The government has shared responsibility for tobacco control among several ministries, including Health, Finance, and Industry. When the CDC evaluated government action in 2011, “We gave them a failing grade” of just 37 out of 100, says Dr. Yang. 

The authorities fell down on key tasks such as banning indoor smoking, raising cigarette prices, putting health warnings on packages, and helping smokers quit. The STMA’s role in tobacco control, as a major player in the Ministry of Industry, “explains why our progress is so slow,” says Yang.

The STMA, which runs the China National Tobacco Corporation, has been tasked with designing graphic health warnings and ensuring they appear on cigarette packages. Seven years after it was given the job, no such warnings have yet appeared.

“Tobacco control is a process,” says Mr. Li in explanation, adding that the WHO convention only “encourages” governments to use graphic health warnings, rather than obliging them to do so.

That, argues Professor Jin, is a weak excuse. “Graphic warnings are the most effective way to bring down smoking rates in China,” he says, “and the government should take peoples’ health into consideration."

To be sure, the STMA is not trying to expand its customer base by encouraging young people to take up smoking, Li insists. Advertising for cigarettes was banned last month. “But we have to protect the normal consumption interests and rights of those who do smoke,” he says. “If there is a demand it is our responsibility to meet it.”

Slowly bringing change

That leaves active anti-smoking campaigns to non-governmental organizations. Studies show they have had some success in explaining the dangers of smoking: 20 years ago, 65 percent of smokers said they did not want to give up the habit. By 2010 that number had dropped to 45 percent.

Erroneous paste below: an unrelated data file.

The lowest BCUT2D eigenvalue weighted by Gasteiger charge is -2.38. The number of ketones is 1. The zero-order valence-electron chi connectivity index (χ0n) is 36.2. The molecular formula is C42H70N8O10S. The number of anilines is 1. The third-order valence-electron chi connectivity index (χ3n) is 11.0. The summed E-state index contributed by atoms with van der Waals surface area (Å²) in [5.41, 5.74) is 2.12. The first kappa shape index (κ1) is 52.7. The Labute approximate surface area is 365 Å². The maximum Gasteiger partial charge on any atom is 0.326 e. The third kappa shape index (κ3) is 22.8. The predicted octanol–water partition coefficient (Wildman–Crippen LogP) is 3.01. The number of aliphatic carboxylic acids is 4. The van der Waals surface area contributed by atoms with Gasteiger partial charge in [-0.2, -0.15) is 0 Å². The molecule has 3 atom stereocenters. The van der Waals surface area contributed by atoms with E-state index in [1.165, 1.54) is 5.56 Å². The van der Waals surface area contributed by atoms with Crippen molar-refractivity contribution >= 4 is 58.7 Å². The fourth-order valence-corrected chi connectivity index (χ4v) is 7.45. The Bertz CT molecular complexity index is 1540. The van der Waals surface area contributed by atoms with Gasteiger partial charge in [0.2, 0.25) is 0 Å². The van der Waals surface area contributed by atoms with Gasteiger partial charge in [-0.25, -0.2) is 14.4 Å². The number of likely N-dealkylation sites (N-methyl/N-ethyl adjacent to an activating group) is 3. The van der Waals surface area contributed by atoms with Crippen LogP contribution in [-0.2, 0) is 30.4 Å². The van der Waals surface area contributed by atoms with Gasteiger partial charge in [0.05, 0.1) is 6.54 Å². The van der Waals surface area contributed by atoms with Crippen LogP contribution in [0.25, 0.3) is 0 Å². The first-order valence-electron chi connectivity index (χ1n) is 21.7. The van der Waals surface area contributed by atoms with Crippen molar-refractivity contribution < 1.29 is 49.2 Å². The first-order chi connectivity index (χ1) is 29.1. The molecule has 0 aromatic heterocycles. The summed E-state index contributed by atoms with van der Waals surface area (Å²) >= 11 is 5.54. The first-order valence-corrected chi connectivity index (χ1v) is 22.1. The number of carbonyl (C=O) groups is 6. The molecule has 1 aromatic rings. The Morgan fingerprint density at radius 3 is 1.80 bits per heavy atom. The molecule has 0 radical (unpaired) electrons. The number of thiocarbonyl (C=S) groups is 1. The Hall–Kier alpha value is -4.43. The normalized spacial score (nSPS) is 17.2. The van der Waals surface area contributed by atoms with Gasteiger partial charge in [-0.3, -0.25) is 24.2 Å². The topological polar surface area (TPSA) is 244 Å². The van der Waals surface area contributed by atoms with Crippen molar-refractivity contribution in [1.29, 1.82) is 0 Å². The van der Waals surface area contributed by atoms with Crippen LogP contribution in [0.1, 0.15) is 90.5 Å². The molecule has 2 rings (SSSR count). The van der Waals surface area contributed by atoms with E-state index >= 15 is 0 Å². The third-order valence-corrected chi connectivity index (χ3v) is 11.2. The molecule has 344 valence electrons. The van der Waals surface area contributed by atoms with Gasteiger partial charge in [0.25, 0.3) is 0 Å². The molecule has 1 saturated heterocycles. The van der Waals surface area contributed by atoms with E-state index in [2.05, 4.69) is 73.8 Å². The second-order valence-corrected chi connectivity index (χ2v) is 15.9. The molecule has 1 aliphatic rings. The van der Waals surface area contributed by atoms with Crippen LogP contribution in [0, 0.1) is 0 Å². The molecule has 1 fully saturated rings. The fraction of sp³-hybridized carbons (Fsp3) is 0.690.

Unofficial campaigns have recruited some big names in China such as NBA basketball star Yao Ming and Peng Liyuan, wife of President Xi Jinping who used to be a popular singing star.

President Xi, who is thought to have given up smoking himself a couple of decades ago, is giving senior officials the impression he is serious about curbing smoking in China – despite the short-term financial implications. One of Xi's rationales is the long-term health costs of smoking, says Yang. She points to last month’s complete ban on tobacco advertising as well as a recent hike in the price of cigarettes as evidence of a new mood.

But “the government is half hearted and hesitant about committing itself” to an anti-smoking crusade, worries Jin, because “it does not want to give up a cash cow.”

Still, he says, China’s permissive smoking culture is changing, albeit slowly, especially in the cities. Not all business meetings begin any more with a ritual exchange of cigarettes. Nor is a showy display of expensive packs of cigarettes at banqueting table any longer a hallmark of a successful wedding.

“Things are improving,” Jin says, “but there is still a long, long way to go."